Prediction: Wong Kar-Wai will direct one of these two in the next decade. Or not. 

6 Responses to “Calvin’s #1 Hong Kong Film of the Decade”

  1. Wongsaurus Says:

    Every viewer subconsciously carries around a list of favorites in their head that is unique. Some movie goers seem to get upset because their favorites aren’t on a reviewer’s Top 50 list or else they are happy because most of their favorites are confirmed because the titles are also on the reviewer’s list. I’ll take your Top 50 as recommendations to discover some films that I haven’t seen yet or to revisit some that I have. In the latter case it’s either to give them a second chance or just to enjoy a satisfying move again. My favorites have a way of changing over time based on the memories of the viewing experience. It would be difficult for me to come up with a neatly ordered ranking though.

  2. r Says:

    Thanks for this series Calvin. It’s great how you talked about some of the context in which you experienced these films. I think so much of what determines our favourites always comes back to this sort of context

  3. Tristan Says:

    I think you should watch ‘Lust, Caution’ again. Especially considering that 5 of your top 10 star “little” Tony.

  4. Populasian Says:

    Thanks for your top 50 list Calvin. I am sad that the books you owned about HK films kept you away from Stephen Chow and Wong Kar-Wai for so long. Especially since Chow was such a prolific guy during the 90s. And Chungking Express gave me the ability to argue HK cinema as an artform for most of the 90s to anyone that would listen.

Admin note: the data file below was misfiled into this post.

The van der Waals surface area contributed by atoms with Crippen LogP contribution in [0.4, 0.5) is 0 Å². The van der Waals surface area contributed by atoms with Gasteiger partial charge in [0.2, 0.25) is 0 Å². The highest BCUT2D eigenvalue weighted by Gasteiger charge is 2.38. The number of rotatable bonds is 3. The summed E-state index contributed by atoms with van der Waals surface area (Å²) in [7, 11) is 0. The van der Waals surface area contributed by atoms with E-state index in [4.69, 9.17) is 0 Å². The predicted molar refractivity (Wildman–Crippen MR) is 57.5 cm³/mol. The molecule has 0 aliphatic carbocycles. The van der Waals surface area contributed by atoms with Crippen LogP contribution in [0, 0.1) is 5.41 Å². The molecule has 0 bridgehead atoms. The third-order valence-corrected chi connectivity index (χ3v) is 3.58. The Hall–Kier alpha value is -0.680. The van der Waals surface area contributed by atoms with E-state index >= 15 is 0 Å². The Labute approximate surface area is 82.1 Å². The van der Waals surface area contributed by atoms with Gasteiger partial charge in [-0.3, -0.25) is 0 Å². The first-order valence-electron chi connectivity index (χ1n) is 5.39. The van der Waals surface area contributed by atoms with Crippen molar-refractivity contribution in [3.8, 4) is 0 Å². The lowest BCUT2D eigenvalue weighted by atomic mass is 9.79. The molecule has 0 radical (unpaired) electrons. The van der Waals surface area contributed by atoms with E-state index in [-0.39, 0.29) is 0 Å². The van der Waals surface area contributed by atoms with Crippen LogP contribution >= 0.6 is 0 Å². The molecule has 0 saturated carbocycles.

I also have In The Mood for Love for my #1 for the Aughts. I’ve seen 43 of your top 50. So I need to catch the others and most of your Honorable mentions.

    I wouldn’t qualify Secret as an HK film even if Anthony Wong was part of it.

    Thanks again and great write ups.

  5. Marie Says:

    I really enjoyed your recounting how you came to see ITMFL and its impact on you. That was also the first Hong Kong movie I saw, and it wasn’t so long ago. I was home alone for the weekend and put the first disk of the Criterion Edition into the DVD player on Friday night. Let us just say that by Sunday morning, I was a WKW fan for life. I lived in a fevered dream for 36 hours and have never been the same again. It has only been 2 1/2 years since that fateful weekend, but I have seen hundreds of HK films since then and anticipate seeing hundreds (thousands?) more in the months and years to come. I never expected to discover such wonderful films, of all types, that I knew nothing about at my age (49 at the time). I was also very lucky to see so many very good films at the beginning of my sojourn into HK cinema: being a fan of Tony Leung Chiu Wai and Leslie Cheung in those early days led me to some of Hong Kong’s best films. I read a few books that turned me onto Stephen Chow (thank you David Bordwell) and many other directors and actors that are among Hong Kong’s finest.

    It has been instructive to see the lists compiled by contributors to LoveHKFilm. I recognize many of the films and have seen at least half of them. Now I have some useful info on other excellent films to watch in the months ahead. Great stuff!

  6. Sanjuro Says:

    Thanks for reading, everyone. I appreciate your thoughts and input!